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Amanda Demme is glad to no longer be the life of the party

She once packed celebrities into raucous parties at the Roosevelt Hotel but now enjoys a quieter identity as a photographer. Her works will be at Obsolete in Venice.

May 04, 2013|By Gina Piccalo
  • Amanda Demme in her studio in Atwater Village.
Amanda Demme in her studio in Atwater Village. (Anne Cusack, Los Angeles…)

This story has been updated. See note below.

Amanda Demme isn't who she used to be. And that's probably a good thing. Just ask her.

She'll tell you she's been in hiding for six years, casting off the pretensions that came with life as a famous (and infamous) Hollywood impresario.

"It was a great time," Demme said last week of that raucous era at the Roosevelt Hotel, when A-listers clamored to get into her parties. "But it was a time. Lost my mind."

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Amanda Demme: In the May 4 Calendar section, an article about photographer Amanda Demme said that Demme's work is being shown at the Venice gallery Oblivion. The gallery's name is Obsolete.

Now 47, Demme lives a quieter existence as a fine art portrait photographer. Her days revolve around her utilitarian Atwater Village studio, a cavernous space filled with antique ephemera. Everyday objects from the 18th, 19th and early 20th centuries inspire her to create images so hyper-real, they're often mistaken for oil paintings from some indeterminate past.

"It's the most vulnerable place you can be," Demme said of her life as a visual artist. She was traipsing around her studio as she spoke, draped in a vintage men's jacket, her curly mane covered by a wide-brimmed felt hat she made herself, pausing periodically to dissect one of her images. "I've invested my entire world in this work."

On Saturday, Demme debuts at the Venice gallery Obsolete, showing oversized portraits from her "Work" series. The only sign of her glamorous past are the few celebrity friends who served as subjects, actors Casey Affleck, Ione Skye, Jeanne Tripplehorn and Patricia Arquette among them. She says she doesn't even know who's invited to her private opening. "I don't have anybody's numbers anymore," she said.

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Still, Demme's private opening on Wednesday night was so packed it was tough to see the art. It was a mature, but stylish crowd and not lacking in celebrity. Joaquin Phoenix, Maria Bello, Vince Vaughn and Gina Gershon milled around while lesser knowns ate spaghetti off small plates and marveled at the work's realism.

On a cloudy afternoon last week, Demme was scrambling to prepare for the show. One of her long antique worktables was strewn with prints and she studied every one, as if seeing it for the first time. A dozen or more portraits were stacked against a far wall, each image depicting various shades of resignation and even naked despair.

In one, a Fatty Arbuckle type in an old-fashioned pilot's helmet gazes at the darkness below as if preparing to leap. In a black-and-white photo next to it, Spike Jonze crouches in a makeshift phone booth with a fedora over his face, a la Buster Keaton. In another, Skye wears a vintage housekeeper uniform and vacuums with one hand at her brow. When asked if there's a particular era she's trying to telegraph, Demme shook her head.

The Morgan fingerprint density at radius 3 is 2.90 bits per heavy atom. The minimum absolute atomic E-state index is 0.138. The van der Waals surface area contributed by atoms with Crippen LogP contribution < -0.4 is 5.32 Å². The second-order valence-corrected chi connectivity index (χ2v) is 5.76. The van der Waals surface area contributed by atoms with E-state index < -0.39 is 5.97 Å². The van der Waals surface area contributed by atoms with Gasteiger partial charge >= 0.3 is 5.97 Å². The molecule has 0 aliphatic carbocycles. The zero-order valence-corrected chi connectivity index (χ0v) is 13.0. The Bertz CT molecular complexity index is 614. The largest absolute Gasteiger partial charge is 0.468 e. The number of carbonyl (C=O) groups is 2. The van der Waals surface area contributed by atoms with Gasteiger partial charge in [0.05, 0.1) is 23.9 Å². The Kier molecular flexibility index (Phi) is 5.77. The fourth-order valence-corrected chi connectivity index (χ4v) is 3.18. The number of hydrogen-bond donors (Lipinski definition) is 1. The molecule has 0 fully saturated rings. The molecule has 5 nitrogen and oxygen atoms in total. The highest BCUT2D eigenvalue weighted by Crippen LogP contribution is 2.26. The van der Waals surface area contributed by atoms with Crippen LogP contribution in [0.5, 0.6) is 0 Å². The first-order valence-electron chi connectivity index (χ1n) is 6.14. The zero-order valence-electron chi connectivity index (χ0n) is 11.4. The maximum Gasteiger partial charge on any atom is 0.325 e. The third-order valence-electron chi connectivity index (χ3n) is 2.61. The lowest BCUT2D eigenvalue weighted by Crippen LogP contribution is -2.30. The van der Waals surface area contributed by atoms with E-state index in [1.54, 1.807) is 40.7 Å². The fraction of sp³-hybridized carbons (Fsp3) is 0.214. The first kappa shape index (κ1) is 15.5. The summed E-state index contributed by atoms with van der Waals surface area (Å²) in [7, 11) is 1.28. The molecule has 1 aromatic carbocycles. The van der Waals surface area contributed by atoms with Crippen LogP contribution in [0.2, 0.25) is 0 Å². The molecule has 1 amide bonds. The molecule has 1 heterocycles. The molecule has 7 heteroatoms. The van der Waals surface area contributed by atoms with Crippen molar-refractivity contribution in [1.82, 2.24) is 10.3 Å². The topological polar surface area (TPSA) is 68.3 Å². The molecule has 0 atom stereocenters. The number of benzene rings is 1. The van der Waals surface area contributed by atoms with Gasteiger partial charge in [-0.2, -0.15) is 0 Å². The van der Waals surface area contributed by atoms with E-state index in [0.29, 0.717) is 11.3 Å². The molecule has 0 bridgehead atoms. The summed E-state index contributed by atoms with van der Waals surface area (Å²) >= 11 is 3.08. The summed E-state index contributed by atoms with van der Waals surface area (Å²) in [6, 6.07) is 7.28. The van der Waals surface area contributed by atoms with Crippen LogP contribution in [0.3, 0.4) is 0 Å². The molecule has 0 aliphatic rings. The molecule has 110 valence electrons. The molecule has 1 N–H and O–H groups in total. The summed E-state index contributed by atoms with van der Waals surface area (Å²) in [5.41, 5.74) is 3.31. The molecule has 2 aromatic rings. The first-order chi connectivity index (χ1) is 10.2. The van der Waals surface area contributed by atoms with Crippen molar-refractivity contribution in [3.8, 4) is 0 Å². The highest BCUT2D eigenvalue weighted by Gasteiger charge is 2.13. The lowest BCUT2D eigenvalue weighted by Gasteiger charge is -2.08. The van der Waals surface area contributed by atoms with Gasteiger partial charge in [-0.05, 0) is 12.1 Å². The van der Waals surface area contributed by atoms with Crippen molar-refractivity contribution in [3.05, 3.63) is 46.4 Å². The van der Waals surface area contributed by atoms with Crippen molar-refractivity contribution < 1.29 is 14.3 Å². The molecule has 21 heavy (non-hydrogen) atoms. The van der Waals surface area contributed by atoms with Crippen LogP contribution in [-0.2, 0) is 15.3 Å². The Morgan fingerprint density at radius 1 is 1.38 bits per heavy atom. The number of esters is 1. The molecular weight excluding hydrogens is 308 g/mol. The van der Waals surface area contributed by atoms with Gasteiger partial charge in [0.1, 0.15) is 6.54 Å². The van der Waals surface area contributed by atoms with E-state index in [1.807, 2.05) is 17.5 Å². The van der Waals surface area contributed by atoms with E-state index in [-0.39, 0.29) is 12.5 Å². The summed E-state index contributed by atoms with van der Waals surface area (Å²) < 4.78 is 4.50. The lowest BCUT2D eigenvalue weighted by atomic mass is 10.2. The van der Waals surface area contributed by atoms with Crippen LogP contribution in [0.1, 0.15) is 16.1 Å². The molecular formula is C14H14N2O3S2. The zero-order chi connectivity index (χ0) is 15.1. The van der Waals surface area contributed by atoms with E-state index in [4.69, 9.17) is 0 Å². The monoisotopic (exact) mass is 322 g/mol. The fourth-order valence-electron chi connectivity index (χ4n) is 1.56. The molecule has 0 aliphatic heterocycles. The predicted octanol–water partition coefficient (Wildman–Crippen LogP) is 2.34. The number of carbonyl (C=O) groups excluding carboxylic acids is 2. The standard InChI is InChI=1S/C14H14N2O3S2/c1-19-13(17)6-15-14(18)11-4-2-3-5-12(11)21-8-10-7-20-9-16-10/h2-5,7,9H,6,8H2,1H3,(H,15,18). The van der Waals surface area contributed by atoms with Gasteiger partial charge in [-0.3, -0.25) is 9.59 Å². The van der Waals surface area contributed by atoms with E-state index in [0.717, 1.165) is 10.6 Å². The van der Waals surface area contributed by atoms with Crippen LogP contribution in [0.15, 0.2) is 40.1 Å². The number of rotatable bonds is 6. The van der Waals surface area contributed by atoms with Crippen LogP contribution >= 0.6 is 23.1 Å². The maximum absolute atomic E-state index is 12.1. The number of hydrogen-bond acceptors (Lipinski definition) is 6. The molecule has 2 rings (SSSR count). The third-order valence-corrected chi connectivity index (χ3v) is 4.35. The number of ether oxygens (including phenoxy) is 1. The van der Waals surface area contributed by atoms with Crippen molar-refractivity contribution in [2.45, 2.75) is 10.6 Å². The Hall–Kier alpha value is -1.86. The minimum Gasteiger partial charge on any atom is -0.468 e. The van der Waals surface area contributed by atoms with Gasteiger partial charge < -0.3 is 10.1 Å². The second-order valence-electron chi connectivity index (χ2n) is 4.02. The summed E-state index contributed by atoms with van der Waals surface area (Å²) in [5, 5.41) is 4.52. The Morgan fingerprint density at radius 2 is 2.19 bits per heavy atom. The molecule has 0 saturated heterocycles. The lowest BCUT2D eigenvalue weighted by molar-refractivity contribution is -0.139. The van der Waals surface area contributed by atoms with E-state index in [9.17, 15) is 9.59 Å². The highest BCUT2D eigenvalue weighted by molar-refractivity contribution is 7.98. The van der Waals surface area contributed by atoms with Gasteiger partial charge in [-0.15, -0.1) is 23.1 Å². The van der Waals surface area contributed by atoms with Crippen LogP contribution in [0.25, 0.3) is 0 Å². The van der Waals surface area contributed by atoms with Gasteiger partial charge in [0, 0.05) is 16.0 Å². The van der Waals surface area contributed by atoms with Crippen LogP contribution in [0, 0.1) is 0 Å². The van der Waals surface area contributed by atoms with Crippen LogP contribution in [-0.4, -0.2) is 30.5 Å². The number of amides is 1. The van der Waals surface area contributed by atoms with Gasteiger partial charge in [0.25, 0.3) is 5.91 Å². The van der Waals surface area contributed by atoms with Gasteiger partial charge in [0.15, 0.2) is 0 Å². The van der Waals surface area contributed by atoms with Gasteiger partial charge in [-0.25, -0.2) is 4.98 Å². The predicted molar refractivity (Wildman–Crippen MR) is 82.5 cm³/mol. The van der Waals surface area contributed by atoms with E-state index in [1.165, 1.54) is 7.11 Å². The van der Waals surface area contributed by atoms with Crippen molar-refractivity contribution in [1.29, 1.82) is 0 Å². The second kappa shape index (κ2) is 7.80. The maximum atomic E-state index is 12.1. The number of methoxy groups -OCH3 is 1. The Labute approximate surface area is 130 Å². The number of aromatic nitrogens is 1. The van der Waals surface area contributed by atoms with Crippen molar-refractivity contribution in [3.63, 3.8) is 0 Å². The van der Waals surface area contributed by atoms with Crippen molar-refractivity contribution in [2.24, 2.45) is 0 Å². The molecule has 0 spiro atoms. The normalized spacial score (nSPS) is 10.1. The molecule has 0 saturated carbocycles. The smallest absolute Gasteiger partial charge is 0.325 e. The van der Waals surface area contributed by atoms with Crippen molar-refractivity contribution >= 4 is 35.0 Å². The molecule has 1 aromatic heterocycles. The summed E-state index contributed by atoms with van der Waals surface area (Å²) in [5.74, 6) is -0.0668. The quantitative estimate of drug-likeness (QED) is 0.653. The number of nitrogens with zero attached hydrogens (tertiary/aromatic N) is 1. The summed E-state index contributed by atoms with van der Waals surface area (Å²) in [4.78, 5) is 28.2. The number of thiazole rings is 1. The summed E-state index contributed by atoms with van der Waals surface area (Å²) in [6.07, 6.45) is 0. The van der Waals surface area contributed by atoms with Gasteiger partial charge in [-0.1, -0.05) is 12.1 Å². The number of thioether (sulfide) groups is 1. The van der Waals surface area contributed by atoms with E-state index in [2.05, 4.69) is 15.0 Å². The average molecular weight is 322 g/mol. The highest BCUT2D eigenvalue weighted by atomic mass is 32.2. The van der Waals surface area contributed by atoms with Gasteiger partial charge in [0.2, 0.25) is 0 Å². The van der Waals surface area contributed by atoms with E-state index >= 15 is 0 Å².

"It's more about an emotional state," she said. "Each one of the characters is an extension of me. Abandonment. Loneliness. Isolation. Some things I feel every day."

Demme doesn't elaborate because she doesn't really have to; the details of her tragedy have been public for years. Her filmmaker husband, Ted Demme, died in 2002 of a heart attack at age 38 after playing a charity basketball game, leaving Demme to raise her 6-week-old son and a 4-year-old daughter. She was forced to grieve publicly while groping for a new identity, because, as she told The Times in 2004, "I sunk my entire persona into the backbone of that man."

Demme continued her rise as a music supervisor, with films such as "Garden State" and "Mean Girls." Then she branched out to event production and in 2005 was hired by Thompson Hotels to give the nightclubs in the newly renovated Roosevelt some celebrity cred.

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It worked — too well. In a matter of weeks, celebrities packed the poolside Tropicana Bar, and anybody else who made it past Demme's velvet rope could consider it a career achievement in itself. In one three-week period, Courtney Love left in an ambulance and Demme herself ended up in police custody for a noise violation.

Then, former Denver Broncos star Terrell Davis sued the hotel for alleged discrimination over a tussle at the Tropicana. (That part of the suit was later dismissed.) Complaints of underage drinking and noise became routine. Hotel management eventually got fed up with the drama and three days after Demme got Prince to play a show in the lobby, surprised her with an email, terminating her contract.

"It ended in a real fury," she says now, "for no fault but my own."

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